Posts tagged ‘David Foster Wallace’

April 17, 2012

No Fiction Pulitzer for You!

For the first time in 35 years, there was no Pulitzer Price awarded in the fiction category. The Pulitzer fiction board, made up of jurors Susan Larson (former editor of The Times-Picayune), Maureen Corrigan (book critic for NPR’s Fresh Air), and novelist Michael Cunningham who won the 1999 Pulitzer for The Hours couldn’t reach the necessary consensus  to award a winner to one of the three fiction finalists.

The three finalists were Train Dreams by Denis Johnson, The Pale King by David Foster Wallace, and Swamplandia! by Karen Russel.

In an email that she wrote the Associate Press (AP), 1992 Pulitzer Prize fiction winner, Jane Smiley, wrote:

“I can’t believe there wasn’t a worthy one. It’s a shame. But sometimes a selection committee really cannot agree, and giving no award is the outcome. Too bad.”

While I don’t know the logistics behind choosing a book for the prize, I can imagine it must feel like a slap in the face to the finalists (except Foster Wallace who is deceased) or to anyone who wrote a noteworthy novel in 2011. What gives?

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February 24, 2012

Consider the Legacy of David Foster Wallace

David Foster Wallace would have been 50 years old on Tuesday, had he not taken his life in 2008. The esteemed writer penned three novels and three short story collections in his short lifetime, Infinite Jest, being the most famous. He was a MacArthur Fellow and won a boatload of prizes including Time Magazines’ Best Book of the Year and the O. Henry Prize.

Jonathan Lethem said of his friend and colleague (they both taught at Panoma College): “His footprint as a colleague, the extraordinary impression he left on the whole series of English majors who’ve now floated out into the world. … The idea that I might be part of the moving-on seemed very like an honor.”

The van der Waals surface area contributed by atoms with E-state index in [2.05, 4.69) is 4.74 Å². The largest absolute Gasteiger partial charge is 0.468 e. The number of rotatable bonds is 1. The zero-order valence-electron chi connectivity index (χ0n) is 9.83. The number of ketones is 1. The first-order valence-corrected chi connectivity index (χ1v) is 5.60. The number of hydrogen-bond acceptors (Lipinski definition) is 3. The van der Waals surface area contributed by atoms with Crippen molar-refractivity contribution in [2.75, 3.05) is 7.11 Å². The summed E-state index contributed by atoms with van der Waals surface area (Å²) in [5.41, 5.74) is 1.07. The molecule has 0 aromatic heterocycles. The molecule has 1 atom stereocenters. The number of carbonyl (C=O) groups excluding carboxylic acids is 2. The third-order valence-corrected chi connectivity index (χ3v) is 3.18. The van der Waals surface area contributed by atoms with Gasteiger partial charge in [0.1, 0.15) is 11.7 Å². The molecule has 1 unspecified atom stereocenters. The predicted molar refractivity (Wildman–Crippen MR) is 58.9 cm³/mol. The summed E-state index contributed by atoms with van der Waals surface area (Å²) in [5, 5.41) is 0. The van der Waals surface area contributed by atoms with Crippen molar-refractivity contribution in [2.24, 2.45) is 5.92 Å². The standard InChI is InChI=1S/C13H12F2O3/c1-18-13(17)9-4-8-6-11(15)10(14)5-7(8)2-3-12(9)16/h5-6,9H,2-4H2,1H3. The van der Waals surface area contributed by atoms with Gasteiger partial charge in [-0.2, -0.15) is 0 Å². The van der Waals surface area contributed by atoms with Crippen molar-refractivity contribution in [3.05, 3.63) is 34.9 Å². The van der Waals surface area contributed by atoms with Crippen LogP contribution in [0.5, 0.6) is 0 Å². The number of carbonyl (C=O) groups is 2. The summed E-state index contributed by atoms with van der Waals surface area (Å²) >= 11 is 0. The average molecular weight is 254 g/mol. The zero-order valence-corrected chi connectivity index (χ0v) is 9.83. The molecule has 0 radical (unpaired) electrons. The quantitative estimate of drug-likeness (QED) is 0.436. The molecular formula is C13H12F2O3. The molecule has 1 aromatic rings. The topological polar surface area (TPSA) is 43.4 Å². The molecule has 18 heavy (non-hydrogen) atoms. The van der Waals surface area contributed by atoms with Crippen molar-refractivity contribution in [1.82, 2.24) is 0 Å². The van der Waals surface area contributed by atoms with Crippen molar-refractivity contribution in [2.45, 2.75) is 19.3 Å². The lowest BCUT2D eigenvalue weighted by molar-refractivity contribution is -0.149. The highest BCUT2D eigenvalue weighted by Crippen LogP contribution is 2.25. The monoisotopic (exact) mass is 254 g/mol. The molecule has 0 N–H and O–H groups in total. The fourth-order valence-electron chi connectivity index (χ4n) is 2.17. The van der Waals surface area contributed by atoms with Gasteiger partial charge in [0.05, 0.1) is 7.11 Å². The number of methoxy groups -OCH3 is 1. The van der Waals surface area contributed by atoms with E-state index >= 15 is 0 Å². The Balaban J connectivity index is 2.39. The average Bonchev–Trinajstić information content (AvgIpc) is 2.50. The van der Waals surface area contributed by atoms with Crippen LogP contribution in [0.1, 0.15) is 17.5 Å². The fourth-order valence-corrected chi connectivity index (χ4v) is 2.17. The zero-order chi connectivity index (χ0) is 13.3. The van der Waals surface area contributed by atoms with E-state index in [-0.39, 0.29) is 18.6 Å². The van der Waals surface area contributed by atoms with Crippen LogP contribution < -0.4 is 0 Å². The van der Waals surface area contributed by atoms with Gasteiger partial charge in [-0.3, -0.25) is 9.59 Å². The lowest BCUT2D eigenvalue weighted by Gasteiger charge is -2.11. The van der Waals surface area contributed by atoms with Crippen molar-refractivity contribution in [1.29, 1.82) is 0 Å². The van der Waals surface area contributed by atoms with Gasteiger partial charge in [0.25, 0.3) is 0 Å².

Wallace was an alumni of the MFA program at the University of Arizona, where I earned the same degree, While I’ve never been nearly as successful as Wallace  (or even successful at all as a writer), I’ve always felt an affinity to him for that reason.

McSweeney’s reprinted an old interview with him while he had a teaching fellowship at the U of A.  In the piece, he gives the undergraduate class he’s teaching a memorable piece of advice:

When you write fiction, you are telling a lie. It’s a game, but you must get the facts straight. The reader doesn’t want to reminded that it’s a lie. It must be convincing, or the story will never take off in the reader’s mind.

He obviously took his own advice considering his stories have taken off in readers’ minds all over the world.

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